Keywords Remote Sensing  
  Abstract Nighttime lighting is a rough proxy for economic wealth, and nighttime maps of the world show that many developing countries are sparsely illuminated. Jean et al. combined nighttime maps with high-resolution daytime satellite images (see the Perspective by Blumenstock). With a bit of machine-learning wizardry, the combined images can be converted into accurate estimates of household consumption and assets, both of which are hard to measure in poorer countries. Furthermore, the night- and day-time data are publicly available and nonproprietary.  
  Address  
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  Series Editor Series Title Abbreviated Series Title  
  Series Volume Series Issue Edition  
  ISSN 0036-8075 ISBN Medium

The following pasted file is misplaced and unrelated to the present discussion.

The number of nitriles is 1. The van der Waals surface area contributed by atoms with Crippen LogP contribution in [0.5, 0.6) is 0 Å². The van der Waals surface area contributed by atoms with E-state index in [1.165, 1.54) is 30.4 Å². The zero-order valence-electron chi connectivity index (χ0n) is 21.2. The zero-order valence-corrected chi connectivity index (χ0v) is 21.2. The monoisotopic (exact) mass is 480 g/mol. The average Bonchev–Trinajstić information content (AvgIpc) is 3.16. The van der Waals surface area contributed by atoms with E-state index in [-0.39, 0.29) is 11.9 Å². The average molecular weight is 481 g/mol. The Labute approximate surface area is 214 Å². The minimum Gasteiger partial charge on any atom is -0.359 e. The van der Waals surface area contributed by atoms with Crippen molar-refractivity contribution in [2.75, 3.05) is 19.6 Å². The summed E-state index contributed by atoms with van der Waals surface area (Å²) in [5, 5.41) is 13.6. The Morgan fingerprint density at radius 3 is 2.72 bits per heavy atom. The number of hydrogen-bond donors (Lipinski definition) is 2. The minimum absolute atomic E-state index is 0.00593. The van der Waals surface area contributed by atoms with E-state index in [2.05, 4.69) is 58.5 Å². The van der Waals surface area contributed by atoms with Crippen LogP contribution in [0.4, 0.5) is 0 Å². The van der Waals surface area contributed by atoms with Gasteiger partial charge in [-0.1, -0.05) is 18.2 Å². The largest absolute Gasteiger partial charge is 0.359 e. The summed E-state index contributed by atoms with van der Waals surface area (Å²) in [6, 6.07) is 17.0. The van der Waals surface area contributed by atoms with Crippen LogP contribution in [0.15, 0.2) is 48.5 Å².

Area Expedition Conference  
  Notes Approved no  
  Call Number LoNNe @ kyba @ Serial 1507  
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Author Le Tallec, T.; Théry, M.; Perret, M. url  doi
openurl 
  Title Melatonin concentrations and timing of seasonal reproduction in male mouse lemurs (Microcebus murinus) exposed to light pollution Type Journal Article
  Year 2016 Publication Journal of Mammalogy Abbreviated Journal J of Mammalogy  
  Volume 97 Issue 3 Pages (down) 753-760  
  Keywords Animals; light pollution; photobiology; core temperature; locomotor activity; melatonin; Microcebus murinus; primate; testosterone; lemurs; mouse lemur